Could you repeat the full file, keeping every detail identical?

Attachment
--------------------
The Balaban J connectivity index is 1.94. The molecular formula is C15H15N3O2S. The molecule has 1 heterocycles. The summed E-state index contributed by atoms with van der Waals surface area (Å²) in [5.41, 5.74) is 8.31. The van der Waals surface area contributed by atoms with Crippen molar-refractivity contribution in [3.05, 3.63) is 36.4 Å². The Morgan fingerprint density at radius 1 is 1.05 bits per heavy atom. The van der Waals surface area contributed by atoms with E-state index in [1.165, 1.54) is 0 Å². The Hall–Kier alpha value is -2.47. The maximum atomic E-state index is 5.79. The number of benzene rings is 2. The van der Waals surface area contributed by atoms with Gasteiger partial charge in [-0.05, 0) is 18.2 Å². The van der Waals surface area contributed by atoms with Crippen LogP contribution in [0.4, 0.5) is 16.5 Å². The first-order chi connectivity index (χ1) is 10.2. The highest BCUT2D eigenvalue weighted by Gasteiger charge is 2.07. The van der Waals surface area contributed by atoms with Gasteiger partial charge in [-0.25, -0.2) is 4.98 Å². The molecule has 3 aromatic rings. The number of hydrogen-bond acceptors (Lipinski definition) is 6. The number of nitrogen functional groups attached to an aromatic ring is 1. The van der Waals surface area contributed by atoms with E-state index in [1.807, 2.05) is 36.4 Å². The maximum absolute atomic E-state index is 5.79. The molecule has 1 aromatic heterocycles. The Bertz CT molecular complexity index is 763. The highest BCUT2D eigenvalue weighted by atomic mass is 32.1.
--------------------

The Balaban J connectivity index is 1.94. The molecular formula is C15H15N3O2S. The molecule has 1 heterocycles. The summed E-state index contributed by atoms with van der Waals surface area (Å²) in [5.41, 5.74) is 8.31. The van der Waals surface area contributed by atoms with Crippen molar-refractivity contribution in [3.05, 3.63) is 36.4 Å². The Morgan fingerprint density at radius 1 is 1.05 bits per heavy atom. The van der Waals surface area contributed by atoms with E-state index in [1.165, 1.54) is 0 Å². The Hall–Kier alpha value is -2.47. The maximum atomic E-state index is 5.79. The number of benzene rings is 2. The van der Waals surface area contributed by atoms with Gasteiger partial charge in [-0.05, 0) is 18.2 Å². The van der Waals surface area contributed by atoms with Crippen LogP contribution in [0.4, 0.5) is 16.5 Å². The first-order chi connectivity index (χ1) is 10.2. The highest BCUT2D eigenvalue weighted by Gasteiger charge is 2.07. The van der Waals surface area contributed by atoms with Gasteiger partial charge in [-0.25, -0.2) is 4.98 Å². The molecule has 3 aromatic rings. The number of hydrogen-bond acceptors (Lipinski definition) is 6. The number of nitrogen functional groups attached to an aromatic ring is 1. The van der Waals surface area contributed by atoms with E-state index in [1.807, 2.05) is 36.4 Å². The maximum absolute atomic E-state index is 5.79. The molecule has 1 aromatic heterocycles. The Bertz CT molecular complexity index is 763. The highest BCUT2D eigenvalue weighted by atomic mass is 32.1.